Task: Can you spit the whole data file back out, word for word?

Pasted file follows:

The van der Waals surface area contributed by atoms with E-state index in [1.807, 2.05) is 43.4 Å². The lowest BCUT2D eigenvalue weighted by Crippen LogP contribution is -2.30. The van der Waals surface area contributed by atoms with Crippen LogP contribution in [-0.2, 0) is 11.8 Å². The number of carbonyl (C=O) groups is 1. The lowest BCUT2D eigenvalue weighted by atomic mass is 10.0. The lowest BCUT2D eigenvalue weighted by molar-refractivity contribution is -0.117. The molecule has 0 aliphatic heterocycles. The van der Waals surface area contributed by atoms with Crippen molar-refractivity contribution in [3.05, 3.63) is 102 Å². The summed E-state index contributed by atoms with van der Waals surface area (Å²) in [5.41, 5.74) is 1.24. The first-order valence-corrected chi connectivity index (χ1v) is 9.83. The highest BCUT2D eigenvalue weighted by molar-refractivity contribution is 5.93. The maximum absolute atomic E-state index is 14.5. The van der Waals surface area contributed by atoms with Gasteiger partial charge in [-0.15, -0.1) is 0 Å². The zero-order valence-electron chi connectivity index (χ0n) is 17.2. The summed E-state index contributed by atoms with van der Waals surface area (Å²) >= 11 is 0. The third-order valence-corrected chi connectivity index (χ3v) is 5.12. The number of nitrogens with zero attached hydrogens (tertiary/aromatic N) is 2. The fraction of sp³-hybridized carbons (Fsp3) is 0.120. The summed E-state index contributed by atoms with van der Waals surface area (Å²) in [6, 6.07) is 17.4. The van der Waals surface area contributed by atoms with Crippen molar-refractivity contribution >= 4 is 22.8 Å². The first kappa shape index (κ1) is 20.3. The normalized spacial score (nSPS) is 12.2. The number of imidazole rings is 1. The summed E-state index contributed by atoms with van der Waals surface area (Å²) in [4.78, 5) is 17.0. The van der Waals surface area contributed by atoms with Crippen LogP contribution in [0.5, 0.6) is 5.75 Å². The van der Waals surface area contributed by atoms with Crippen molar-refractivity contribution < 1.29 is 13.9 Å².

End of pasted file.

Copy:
The van der Waals surface area contributed by atoms with E-state index in [1.807, 2.05) is 43.4 Å². The lowest BCUT2D eigenvalue weighted by Crippen LogP contribution is -2.30. The van der Waals surface area contributed by atoms with Crippen LogP contribution in [-0.2, 0) is 11.8 Å². The number of carbonyl (C=O) groups is 1. The lowest BCUT2D eigenvalue weighted by atomic mass is 10.0. The lowest BCUT2D eigenvalue weighted by molar-refractivity contribution is -0.117. The molecule has 0 aliphatic heterocycles. The van der Waals surface area contributed by atoms with Crippen molar-refractivity contribution in [3.05, 3.63) is 102 Å². The summed E-state index contributed by atoms with van der Waals surface area (Å²) in [5.41, 5.74) is 1.24. The first-order valence-corrected chi connectivity index (χ1v) is 9.83. The highest BCUT2D eigenvalue weighted by molar-refractivity contribution is 5.93. The maximum absolute atomic E-state index is 14.5. The van der Waals surface area contributed by atoms with Gasteiger partial charge in [-0.15, -0.1) is 0 Å². The zero-order valence-electron chi connectivity index (χ0n) is 17.2. The summed E-state index contributed by atoms with van der Waals surface area (Å²) >= 11 is 0. The third-order valence-corrected chi connectivity index (χ3v) is 5.12. The number of nitrogens with zero attached hydrogens (tertiary/aromatic N) is 2. The fraction of sp³-hybridized carbons (Fsp3) is 0.120. The summed E-state index contributed by atoms with van der Waals surface area (Å²) in [6, 6.07) is 17.4. The van der Waals surface area contributed by atoms with Crippen molar-refractivity contribution >= 4 is 22.8 Å². The first kappa shape index (κ1) is 20.3. The normalized spacial score (nSPS) is 12.2. The number of imidazole rings is 1. The summed E-state index contributed by atoms with van der Waals surface area (Å²) in [4.78, 5) is 17.0. The van der Waals surface area contributed by atoms with Crippen LogP contribution in [0.5, 0.6) is 5.75 Å². The van der Waals surface area contributed by atoms with Crippen molar-refractivity contribution < 1.29 is 13.9 Å².